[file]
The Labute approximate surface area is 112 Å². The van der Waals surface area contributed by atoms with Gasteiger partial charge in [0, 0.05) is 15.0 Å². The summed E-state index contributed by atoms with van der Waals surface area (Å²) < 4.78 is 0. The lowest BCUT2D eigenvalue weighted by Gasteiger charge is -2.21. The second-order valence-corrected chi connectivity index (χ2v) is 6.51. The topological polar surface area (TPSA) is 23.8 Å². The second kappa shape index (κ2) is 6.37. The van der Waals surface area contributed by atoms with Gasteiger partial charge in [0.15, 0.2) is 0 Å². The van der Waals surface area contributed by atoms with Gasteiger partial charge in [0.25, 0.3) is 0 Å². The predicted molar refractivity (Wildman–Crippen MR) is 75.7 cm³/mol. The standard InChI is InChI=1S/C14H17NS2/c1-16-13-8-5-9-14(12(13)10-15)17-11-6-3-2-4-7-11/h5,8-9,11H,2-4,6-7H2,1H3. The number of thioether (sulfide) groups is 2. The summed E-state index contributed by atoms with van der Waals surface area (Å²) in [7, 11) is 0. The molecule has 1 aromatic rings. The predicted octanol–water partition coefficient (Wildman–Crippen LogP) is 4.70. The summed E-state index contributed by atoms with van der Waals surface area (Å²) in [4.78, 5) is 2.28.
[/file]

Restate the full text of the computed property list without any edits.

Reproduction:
The Labute approximate surface area is 112 Å². The van der Waals surface area contributed by atoms with Gasteiger partial charge in [0, 0.05) is 15.0 Å². The summed E-state index contributed by atoms with van der Waals surface area (Å²) < 4.78 is 0. The lowest BCUT2D eigenvalue weighted by Gasteiger charge is -2.21. The second-order valence-corrected chi connectivity index (χ2v) is 6.51. The topological polar surface area (TPSA) is 23.8 Å². The second kappa shape index (κ2) is 6.37. The van der Waals surface area contributed by atoms with Gasteiger partial charge in [0.15, 0.2) is 0 Å². The van der Waals surface area contributed by atoms with Gasteiger partial charge in [0.25, 0.3) is 0 Å². The predicted molar refractivity (Wildman–Crippen MR) is 75.7 cm³/mol. The standard InChI is InChI=1S/C14H17NS2/c1-16-13-8-5-9-14(12(13)10-15)17-11-6-3-2-4-7-11/h5,8-9,11H,2-4,6-7H2,1H3. The number of thioether (sulfide) groups is 2. The summed E-state index contributed by atoms with van der Waals surface area (Å²) in [7, 11) is 0. The molecule has 1 aromatic rings. The predicted octanol–water partition coefficient (Wildman–Crippen LogP) is 4.70. The summed E-state index contributed by atoms with van der Waals surface area (Å²) in [4.78, 5) is 2.28.